The hood cut, both the main square shaped body, and the square gores, are very conservative of fabric. The later hoods, with wedge shaped gores, can be cut to conserve fabric, but the shaping in those hood cuts does create some waste fabric. This in keeping with overall garment cut trends, where 11th C body garments use primarily geometric construction, while more shaping develops over the centuries.
This tutorial presumes you are in possession of a kit from me, although you can easily cut your own pattern pieces, by looking at the examples in this album. The various kits are cut, if possible with the original cut, with the face opening in the center of the large square, and in a roughly accurate size. Some of the kits are in a “tween” size, which may fit some adults, but will likely not fit adult males. The kit fabrics are re-purposed modern garments in period acceptable fabrics, of wool, linen, and the like. (Of course, the original was wool.) Very well fulled wool can have seams and hems that are folded only once, or even no fold at all. Wool that is less fulled, and all linen & silk, will need to have double folded hems and seams, but these finishing techniques will work with both single & double folded seams.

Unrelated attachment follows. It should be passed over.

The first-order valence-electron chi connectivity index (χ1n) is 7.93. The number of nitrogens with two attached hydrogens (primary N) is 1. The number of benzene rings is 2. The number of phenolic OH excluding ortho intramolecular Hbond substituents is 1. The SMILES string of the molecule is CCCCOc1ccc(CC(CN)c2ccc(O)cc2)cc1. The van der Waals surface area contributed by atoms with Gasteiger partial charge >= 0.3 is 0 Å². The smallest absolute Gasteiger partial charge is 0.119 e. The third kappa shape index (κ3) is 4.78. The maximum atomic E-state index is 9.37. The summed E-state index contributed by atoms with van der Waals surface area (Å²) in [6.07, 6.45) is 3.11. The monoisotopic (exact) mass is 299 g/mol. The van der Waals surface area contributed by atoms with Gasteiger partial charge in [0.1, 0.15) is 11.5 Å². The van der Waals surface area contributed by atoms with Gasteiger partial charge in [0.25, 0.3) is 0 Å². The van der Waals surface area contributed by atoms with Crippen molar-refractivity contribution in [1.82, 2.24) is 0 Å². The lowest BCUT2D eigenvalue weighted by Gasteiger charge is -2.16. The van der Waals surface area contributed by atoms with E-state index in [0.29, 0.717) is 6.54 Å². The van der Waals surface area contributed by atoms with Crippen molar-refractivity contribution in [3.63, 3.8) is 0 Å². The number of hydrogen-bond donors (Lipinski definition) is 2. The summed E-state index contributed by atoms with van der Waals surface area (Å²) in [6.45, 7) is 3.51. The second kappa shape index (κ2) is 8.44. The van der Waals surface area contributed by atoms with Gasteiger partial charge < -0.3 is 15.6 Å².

The original hood uses a variety of finishing techniques, each with a different purpose. An excellent one-page summary provides this image.
The only seam treatments that are specifically contrasting in color are the couching stitches around the face opening. All other seams are sewn with thread that does not contrast. I believe the stitching thread generally matches the basic fiber – wool with wool, linen with linen. (I can’t read the Norwegian thesis to positively confirm.) This is a general practice on many extant garments. You are of course free to choose the color and fibers you have available or wish to use.